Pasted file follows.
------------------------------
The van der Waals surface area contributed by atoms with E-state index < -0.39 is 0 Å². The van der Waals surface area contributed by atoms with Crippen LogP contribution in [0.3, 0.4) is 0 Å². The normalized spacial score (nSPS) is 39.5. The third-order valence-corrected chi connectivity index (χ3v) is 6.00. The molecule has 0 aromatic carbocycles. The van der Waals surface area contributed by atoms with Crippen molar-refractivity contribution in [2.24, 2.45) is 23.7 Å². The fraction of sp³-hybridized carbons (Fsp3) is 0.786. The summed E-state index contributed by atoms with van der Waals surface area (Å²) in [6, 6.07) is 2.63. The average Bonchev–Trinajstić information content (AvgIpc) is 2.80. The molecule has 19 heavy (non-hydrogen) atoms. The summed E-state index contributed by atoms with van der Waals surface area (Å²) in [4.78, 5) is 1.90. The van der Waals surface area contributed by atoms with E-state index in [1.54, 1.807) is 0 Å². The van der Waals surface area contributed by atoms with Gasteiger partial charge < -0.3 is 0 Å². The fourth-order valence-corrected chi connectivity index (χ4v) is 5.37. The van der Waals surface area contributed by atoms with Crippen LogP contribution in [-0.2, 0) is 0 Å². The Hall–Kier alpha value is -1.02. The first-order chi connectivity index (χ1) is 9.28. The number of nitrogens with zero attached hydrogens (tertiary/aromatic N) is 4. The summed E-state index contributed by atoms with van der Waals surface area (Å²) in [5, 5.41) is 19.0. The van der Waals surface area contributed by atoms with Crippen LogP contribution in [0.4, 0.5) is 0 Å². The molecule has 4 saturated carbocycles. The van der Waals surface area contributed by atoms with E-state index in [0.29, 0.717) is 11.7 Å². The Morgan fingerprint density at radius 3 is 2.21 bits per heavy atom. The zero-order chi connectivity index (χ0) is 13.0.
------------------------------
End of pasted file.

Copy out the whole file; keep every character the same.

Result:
The van der Waals surface area contributed by atoms with E-state index < -0.39 is 0 Å². The van der Waals surface area contributed by atoms with Crippen LogP contribution in [0.3, 0.4) is 0 Å². The normalized spacial score (nSPS) is 39.5. The third-order valence-corrected chi connectivity index (χ3v) is 6.00. The molecule has 0 aromatic carbocycles. The van der Waals surface area contributed by atoms with Crippen molar-refractivity contribution in [2.24, 2.45) is 23.7 Å². The fraction of sp³-hybridized carbons (Fsp3) is 0.786. The summed E-state index contributed by atoms with van der Waals surface area (Å²) in [6, 6.07) is 2.63. The average Bonchev–Trinajstić information content (AvgIpc) is 2.80. The molecule has 19 heavy (non-hydrogen) atoms. The summed E-state index contributed by atoms with van der Waals surface area (Å²) in [4.78, 5) is 1.90. The van der Waals surface area contributed by atoms with E-state index in [1.54, 1.807) is 0 Å². The van der Waals surface area contributed by atoms with Gasteiger partial charge < -0.3 is 0 Å². The fourth-order valence-corrected chi connectivity index (χ4v) is 5.37. The van der Waals surface area contributed by atoms with Crippen LogP contribution in [-0.2, 0) is 0 Å². The Hall–Kier alpha value is -1.02. The first-order chi connectivity index (χ1) is 9.28. The number of nitrogens with zero attached hydrogens (tertiary/aromatic N) is 4. The summed E-state index contributed by atoms with van der Waals surface area (Å²) in [5, 5.41) is 19.0. The van der Waals surface area contributed by atoms with Crippen LogP contribution in [0.4, 0.5) is 0 Å². The molecule has 4 saturated carbocycles. The van der Waals surface area contributed by atoms with E-state index in [0.29, 0.717) is 11.7 Å². The Morgan fingerprint density at radius 3 is 2.21 bits per heavy atom. The zero-order chi connectivity index (χ0) is 13.0.